Explosive Death of Giant Star Witnessed for First Time by Astronomers in Hawaii
© W. M. Keck Observatory/Adam MakarenkoAn artist's rendition of a red supergiant star transitioning into a Type II supernova, emitting a violent eruption of radiation and gas on its dying breath before collapsing and exploding.
© W. M. Keck Observatory/Adam Makarenko
For the first time scientists have witnessed a supernova; the explosion of a red supergiant star. The red supergiant, named SN 2020tlf, was being monitored after it was first spotted in the summer of 2020.
The red supergiant is 10 times larger than the Earth’s sun and was first located 120 million light-years from Earth. For perspective, one light-year is the distance light is able to travel within 365.25 days. The explosion was captured by telescopes at the W.M. Keck Observatory atop Mauna Kea in Hawaii.
Though supernovas are ordinarily only detected after they collapse, scientists reportedly had their eye on the star more than 100 days before it died and then exploded. The star was detected in the summer of 2020 during a survey conducted by the University of Hawaii’s Pan-STARRS telescope, according to Jacobson-Galan, an NSF graduate research fellow at UC Berkeley.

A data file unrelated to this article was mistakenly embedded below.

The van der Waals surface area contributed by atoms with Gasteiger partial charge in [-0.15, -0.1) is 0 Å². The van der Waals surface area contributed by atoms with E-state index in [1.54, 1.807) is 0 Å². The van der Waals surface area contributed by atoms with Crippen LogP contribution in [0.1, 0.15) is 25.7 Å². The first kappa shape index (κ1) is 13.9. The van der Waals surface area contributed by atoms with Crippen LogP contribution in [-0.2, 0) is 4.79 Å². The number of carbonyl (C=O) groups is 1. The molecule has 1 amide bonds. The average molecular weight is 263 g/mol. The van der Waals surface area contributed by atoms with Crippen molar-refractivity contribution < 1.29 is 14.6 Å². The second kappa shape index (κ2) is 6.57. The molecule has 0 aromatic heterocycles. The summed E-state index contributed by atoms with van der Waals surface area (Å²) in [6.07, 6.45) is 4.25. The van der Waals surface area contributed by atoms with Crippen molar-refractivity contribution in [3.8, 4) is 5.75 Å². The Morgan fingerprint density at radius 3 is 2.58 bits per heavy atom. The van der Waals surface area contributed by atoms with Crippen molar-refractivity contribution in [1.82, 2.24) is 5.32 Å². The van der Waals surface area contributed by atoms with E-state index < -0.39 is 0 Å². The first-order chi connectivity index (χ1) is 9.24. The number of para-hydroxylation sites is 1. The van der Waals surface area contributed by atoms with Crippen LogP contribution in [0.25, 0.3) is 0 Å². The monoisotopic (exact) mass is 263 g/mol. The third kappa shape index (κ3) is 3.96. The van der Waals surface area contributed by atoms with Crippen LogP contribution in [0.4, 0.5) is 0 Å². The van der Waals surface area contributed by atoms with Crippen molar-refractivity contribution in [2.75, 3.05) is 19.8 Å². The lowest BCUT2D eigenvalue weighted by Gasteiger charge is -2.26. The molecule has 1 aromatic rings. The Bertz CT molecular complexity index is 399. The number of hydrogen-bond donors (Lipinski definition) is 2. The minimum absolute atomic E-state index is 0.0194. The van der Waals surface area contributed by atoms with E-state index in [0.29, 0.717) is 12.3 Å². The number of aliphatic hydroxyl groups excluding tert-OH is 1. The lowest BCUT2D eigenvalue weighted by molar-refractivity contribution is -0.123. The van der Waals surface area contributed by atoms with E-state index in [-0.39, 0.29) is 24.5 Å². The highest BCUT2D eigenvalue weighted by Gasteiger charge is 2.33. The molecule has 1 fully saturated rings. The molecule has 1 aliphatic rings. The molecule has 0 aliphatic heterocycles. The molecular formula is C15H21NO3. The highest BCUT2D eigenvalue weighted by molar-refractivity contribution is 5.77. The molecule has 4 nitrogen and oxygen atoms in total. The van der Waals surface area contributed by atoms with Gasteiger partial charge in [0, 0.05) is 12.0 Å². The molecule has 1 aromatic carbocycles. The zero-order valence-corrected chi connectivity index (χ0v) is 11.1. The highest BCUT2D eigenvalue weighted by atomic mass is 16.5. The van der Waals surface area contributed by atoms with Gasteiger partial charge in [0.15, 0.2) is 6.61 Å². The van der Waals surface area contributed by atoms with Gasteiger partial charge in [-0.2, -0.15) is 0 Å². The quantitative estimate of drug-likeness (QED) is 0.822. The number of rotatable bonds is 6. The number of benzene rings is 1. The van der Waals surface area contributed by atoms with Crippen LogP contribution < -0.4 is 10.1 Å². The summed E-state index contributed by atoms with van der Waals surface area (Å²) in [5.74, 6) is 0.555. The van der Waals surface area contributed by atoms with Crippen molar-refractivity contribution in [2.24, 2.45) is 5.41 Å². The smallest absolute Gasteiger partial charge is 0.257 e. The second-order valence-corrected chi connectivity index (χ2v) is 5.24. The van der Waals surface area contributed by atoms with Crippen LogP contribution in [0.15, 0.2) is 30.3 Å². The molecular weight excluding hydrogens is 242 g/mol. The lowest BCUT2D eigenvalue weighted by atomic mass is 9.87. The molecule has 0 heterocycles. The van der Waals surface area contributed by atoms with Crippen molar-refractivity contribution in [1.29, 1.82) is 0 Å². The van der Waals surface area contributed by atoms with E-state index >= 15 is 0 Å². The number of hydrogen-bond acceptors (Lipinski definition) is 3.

The astronomers describe the visual of the red giant's death as great flashes of light and giant globs of gas exploding from the surface of the star. The violent show put on by the star surprised astronomers as previous observations had yet to yield such visuals.
Astrophysicist Raffaella Margutti, the senior author of a study of the supernova said in a statement, “We’ve never confirmed such violent activity in a dying red supergiant star where we see it produce such a luminous emission, then collapse and combust, until now.”
The life cycle of most stars follows this path: protostar, main sequence star, then - depending on size - red supergiant star, and finally collapsing into a supernova, before becoming either a black hole or a neutron star.
Jacobson-Galan was ecstatic, “Direct detection of pre-supernova activity in a red supergiant star has never been observed before in an ordinary Type II supernova. For the first time, we watched a red supergiant star explode!”
According to the Office of Science, the collapse of a giant star is so powerful it creates new atomic nuclei. Supernovae are one of the original sources of elements heavier than iron, and the iron in our blood can be traced to supernovae which occurred before the birth of our sun.